What the reader learns in the first ten pages: The reader very quickly learns that he is a Berdache who lives behind a bordello and turns tricks for a living. Berdache being the Indian word for “holy man who fucks with men.” It is introduced in the first ten pages that the narration will focus frequently on fucking with a frank and unabashed perspective. The reader is further introduced to a quartet of folks who seem to be a makeshift family; his boss (the madam and mayor), her girlfriend, and the title character of the book, the man who fell in love with the moon. The first chapter (9 pages) of Spanbauer’s book is a whirlwind of information that is presented to the reader in a somewhat haphazard way and juxtaposes events from the end of the story, the story before the story, along with elements of story that will be told in more detail when their time comes up. I found it a bit unsettling and had some difficulty hanging on to what information was to be connected to which character or event. I was relieved when the second chapter began with, “My earliest memories are ….”. The second chapter shifts gears and slows to a pace that seems will follow a linear progression.

Character: The main character, the narrator who refers to himself as “out in the shed” or “no name” or “a name I can not say aloud for fear of the devil,” speaks from an adolescent voice, even though he is clearly narrating from a time much later than adolescence. The narrator is finding his way through life. He seems aware of the low circumstances into which he is born, but through the love and friendship of his quirky “family” he experiences enduring and loyal friendships that bring awareness and meaning to his life and become the crux of this story.

Setting: The geographical locations indicated are two towns “above the Sawtooth range” called Excellent and Gold Bar, Idaho. Contributing to the awkward whirlwind mentioned above is the fact that Spanbauer does not introduce the reader to location until page four. I have found that most authors in this study acquaint the reader with some form of physical setting – parlor, country, street, town – within the first few paragraphs. Setting familiarizes the reader, to some degree, with an era in time. In the case of THE MAN WHO FELL IN LOVE WITH THE MOON the setting is the environs of two declining boomtowns left over from the gold rushs of ’63 & ’72. Now, there are no more than a hundred people left …before the second coming… “before the Mormons, that is.” I suggest that in delaying revealing the name of the location of the story to the reader creates a sense of unease. The reader feels ungrounded until they become familiar with where and when the story is unfolding.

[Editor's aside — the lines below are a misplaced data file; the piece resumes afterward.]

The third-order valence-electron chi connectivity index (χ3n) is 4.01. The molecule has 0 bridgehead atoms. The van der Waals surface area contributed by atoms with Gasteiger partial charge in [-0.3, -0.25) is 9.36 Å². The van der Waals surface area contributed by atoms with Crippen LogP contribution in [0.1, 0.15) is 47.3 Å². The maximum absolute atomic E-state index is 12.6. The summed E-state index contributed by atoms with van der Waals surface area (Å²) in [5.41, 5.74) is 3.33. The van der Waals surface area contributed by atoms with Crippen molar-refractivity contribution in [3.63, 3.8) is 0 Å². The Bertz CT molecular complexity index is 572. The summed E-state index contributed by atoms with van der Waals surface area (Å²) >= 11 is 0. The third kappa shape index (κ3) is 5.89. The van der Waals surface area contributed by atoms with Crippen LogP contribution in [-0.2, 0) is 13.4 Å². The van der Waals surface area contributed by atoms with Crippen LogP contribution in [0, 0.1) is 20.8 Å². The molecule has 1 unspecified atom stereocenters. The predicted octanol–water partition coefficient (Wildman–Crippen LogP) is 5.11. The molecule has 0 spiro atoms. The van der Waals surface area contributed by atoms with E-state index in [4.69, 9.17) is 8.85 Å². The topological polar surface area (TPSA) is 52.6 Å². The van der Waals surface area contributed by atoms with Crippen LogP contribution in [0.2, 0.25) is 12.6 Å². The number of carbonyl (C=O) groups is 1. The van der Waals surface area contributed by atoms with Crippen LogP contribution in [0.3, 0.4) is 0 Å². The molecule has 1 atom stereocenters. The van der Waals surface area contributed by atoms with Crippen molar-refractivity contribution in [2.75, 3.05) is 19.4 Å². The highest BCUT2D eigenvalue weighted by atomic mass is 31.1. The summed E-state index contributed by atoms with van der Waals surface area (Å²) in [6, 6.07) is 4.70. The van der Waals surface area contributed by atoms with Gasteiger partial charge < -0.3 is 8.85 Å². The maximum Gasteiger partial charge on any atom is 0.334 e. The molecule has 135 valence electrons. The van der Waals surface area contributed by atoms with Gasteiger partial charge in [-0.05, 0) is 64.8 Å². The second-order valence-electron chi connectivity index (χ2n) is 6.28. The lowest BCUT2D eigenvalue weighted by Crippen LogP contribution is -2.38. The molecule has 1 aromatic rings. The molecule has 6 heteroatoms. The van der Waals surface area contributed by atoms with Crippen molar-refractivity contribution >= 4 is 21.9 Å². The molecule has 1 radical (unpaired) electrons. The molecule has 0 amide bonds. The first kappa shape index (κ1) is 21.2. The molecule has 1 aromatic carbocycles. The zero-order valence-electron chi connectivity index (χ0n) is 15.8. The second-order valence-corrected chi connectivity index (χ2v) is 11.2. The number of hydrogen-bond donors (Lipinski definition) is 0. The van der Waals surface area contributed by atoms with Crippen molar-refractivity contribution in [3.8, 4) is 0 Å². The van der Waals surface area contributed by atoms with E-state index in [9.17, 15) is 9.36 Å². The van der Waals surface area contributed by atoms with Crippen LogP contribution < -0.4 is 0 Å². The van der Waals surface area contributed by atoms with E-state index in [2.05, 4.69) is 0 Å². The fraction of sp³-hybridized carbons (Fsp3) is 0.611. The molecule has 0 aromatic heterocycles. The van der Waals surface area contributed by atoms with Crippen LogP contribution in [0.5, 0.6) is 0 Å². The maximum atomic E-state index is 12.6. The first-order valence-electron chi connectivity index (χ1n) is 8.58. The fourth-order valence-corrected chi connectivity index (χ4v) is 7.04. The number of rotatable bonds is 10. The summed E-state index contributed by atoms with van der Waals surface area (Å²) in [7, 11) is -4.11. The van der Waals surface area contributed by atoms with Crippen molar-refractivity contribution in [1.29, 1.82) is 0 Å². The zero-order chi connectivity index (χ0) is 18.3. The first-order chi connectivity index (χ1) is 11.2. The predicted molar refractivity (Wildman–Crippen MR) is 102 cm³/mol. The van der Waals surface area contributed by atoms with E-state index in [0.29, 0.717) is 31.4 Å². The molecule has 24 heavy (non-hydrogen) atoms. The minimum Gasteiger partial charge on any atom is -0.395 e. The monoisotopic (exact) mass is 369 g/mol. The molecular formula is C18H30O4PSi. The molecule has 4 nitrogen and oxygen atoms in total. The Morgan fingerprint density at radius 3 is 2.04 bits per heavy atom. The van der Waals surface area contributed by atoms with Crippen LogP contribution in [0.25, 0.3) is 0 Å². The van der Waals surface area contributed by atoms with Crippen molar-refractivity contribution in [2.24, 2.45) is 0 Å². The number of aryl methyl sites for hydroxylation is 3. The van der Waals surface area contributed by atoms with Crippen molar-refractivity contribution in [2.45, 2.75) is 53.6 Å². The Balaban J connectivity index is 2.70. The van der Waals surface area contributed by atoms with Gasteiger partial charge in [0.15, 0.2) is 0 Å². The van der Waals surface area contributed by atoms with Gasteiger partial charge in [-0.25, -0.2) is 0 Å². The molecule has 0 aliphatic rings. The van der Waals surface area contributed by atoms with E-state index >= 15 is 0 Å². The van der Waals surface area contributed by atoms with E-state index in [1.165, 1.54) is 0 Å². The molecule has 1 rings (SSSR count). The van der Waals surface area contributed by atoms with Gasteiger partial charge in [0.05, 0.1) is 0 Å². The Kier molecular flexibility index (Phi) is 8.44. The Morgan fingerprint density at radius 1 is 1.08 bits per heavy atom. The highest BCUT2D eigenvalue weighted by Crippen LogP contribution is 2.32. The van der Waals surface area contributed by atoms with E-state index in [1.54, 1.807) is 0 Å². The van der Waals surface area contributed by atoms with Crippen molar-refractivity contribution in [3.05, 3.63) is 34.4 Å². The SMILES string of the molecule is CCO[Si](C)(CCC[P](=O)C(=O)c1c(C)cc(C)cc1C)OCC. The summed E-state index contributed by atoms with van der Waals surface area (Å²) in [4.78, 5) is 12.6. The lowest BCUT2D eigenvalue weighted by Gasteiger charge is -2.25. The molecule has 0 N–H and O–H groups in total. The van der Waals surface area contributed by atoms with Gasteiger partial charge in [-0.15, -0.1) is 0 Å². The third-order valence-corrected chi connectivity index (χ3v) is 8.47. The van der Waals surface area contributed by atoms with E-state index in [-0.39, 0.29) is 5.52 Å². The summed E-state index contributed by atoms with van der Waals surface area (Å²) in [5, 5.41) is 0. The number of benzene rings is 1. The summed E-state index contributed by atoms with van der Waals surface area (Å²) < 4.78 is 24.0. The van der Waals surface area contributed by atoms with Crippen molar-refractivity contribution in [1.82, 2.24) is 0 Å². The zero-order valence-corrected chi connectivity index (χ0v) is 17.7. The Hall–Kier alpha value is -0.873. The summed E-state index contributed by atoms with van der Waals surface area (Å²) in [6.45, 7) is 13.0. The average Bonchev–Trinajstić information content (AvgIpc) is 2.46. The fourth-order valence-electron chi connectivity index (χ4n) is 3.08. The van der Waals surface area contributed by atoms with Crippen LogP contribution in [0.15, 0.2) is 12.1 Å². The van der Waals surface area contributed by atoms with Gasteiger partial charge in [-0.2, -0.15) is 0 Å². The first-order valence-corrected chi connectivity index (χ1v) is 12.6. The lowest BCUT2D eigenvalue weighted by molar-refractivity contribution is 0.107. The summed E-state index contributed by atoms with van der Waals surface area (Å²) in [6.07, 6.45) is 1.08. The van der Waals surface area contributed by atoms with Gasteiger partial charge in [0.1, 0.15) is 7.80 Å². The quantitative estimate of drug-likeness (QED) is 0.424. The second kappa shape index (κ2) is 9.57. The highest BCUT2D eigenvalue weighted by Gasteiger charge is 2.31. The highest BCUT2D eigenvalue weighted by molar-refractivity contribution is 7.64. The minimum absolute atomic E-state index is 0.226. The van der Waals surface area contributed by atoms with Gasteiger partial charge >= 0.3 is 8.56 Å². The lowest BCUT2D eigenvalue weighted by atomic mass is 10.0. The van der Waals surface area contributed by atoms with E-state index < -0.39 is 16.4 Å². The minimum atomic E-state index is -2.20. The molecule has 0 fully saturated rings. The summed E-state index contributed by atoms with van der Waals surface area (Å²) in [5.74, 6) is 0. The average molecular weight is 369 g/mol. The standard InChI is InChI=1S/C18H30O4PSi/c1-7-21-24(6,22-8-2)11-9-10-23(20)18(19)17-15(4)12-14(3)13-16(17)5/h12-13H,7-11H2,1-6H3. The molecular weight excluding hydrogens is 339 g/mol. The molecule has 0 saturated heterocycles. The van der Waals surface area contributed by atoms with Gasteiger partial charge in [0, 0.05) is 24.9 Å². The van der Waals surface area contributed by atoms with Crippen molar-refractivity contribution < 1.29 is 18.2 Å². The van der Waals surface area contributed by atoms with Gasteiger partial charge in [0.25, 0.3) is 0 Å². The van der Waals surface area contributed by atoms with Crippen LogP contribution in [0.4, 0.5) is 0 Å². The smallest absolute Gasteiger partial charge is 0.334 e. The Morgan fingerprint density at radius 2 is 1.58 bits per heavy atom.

Plot & Expectations beyond the tenth page: When I read this book I remember feeling that I was observing a child’s drawing or a cave painting. I understood what the symbols meant but I was unable to picture the meanings. I would need a good interpreter.  The storyteller and the narrator do exactly that.

Random Comments: This novel is the first by Tom Spanbauer, a very popular Pacific Northwest author. I read the entire novel a couple of years ago and was amazed by his frank writing style and the opportunity to consider man’s relationship to himself, his name and the ways we are formed based on the families we adhere to.


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A RIVER RUNS THROUGH IT / Norman Maclean. 1976. (115 pgs)

First Sentence:  “In our family there was not clear line between religion and fly fishing.”

Prevailing Narrative Voice: A single, first person narrator initially speaking from many years later, but on page nine the past catches up with the present and the voice shifts to the immediate past. Shortly thereafter it shifts again to the present tense. It is the same narrator throughout.

What the reader learns in the first paragraphs: The first paragraphs introduce three things: family, religion and fly-fishing as it relates to these two brothers and their father. All three interrelate. The father is a Scot, a Presbyterian minister and an orthodox fly fisherman. We are also told that they live in western Montana, “at the junction of great trout rivers…”, giving it a holy feeling.

What the reader learns in the first ten pages: The boys age from very young to their early thirties during the first ten pages. This narrator has the gift of being moderate, or perhaps only moderate as compared to his younger brother. In subtle ways we are told: each man can hold his own in a fight, they won’t fight each other (but I suspect they do later in the book), and in their one and only childhood fistfight they knock down their mother. We are also given particulars of successful fly-fishing; the rhythm, the range, the right type of rod (not pole!) and how, because they are preacher’s kids, the esoteric-religious aspects of grace on the river. As I mentioned above, on page nine the past meets up with the present and the pace of the story slows considerably. On page ten the reader is just becoming engaged in a meeting between the two brothers, one married the other a maverick, hard-drinking reporter in Helena, Montana. The year is 1937.

Character: In the opening pages, much is made of the father and his influence on his sons. The story eventually focuses on the two brothers as told from the POV of the elder. However, there seems to be evidence indicating there will be trouble between them. It is interesting that the narrating brother describes events and actions around him, but spends much less time describing himself.